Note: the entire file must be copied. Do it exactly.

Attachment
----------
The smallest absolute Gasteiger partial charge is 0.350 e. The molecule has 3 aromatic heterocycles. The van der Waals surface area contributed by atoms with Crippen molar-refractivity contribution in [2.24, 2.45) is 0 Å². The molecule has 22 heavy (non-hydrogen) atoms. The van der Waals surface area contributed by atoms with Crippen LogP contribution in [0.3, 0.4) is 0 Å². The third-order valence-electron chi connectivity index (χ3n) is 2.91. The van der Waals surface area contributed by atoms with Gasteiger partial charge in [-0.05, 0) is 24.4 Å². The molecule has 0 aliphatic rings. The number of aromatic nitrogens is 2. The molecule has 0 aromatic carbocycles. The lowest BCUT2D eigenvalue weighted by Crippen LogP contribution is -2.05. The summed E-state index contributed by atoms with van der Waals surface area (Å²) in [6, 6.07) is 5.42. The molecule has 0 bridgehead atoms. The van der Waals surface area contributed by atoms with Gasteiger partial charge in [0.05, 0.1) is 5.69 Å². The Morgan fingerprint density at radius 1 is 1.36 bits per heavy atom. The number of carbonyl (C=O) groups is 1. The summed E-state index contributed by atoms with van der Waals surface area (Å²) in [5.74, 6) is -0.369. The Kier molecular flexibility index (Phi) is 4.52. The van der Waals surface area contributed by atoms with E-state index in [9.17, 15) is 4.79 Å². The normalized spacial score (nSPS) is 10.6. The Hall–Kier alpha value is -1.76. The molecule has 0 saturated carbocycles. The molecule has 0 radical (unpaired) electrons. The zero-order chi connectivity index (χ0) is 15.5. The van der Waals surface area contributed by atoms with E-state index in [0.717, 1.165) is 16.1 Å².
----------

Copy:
The smallest absolute Gasteiger partial charge is 0.350 e. The molecule has 3 aromatic heterocycles. The van der Waals surface area contributed by atoms with Crippen molar-refractivity contribution in [2.24, 2.45) is 0 Å². The molecule has 22 heavy (non-hydrogen) atoms. The van der Waals surface area contributed by atoms with Crippen LogP contribution in [0.3, 0.4) is 0 Å². The third-order valence-electron chi connectivity index (χ3n) is 2.91. The van der Waals surface area contributed by atoms with Gasteiger partial charge in [-0.05, 0) is 24.4 Å². The molecule has 0 aliphatic rings. The number of aromatic nitrogens is 2. The molecule has 0 aromatic carbocycles. The lowest BCUT2D eigenvalue weighted by Crippen LogP contribution is -2.05. The summed E-state index contributed by atoms with van der Waals surface area (Å²) in [6, 6.07) is 5.42. The molecule has 0 bridgehead atoms. The van der Waals surface area contributed by atoms with Gasteiger partial charge in [0.05, 0.1) is 5.69 Å². The Morgan fingerprint density at radius 1 is 1.36 bits per heavy atom. The number of carbonyl (C=O) groups is 1. The summed E-state index contributed by atoms with van der Waals surface area (Å²) in [5.74, 6) is -0.369. The Kier molecular flexibility index (Phi) is 4.52. The van der Waals surface area contributed by atoms with E-state index in [9.17, 15) is 4.79 Å². The normalized spacial score (nSPS) is 10.6. The Hall–Kier alpha value is -1.76. The molecule has 0 saturated carbocycles. The molecule has 0 radical (unpaired) electrons. The zero-order chi connectivity index (χ0) is 15.5. The van der Waals surface area contributed by atoms with E-state index in [0.717, 1.165) is 16.1 Å².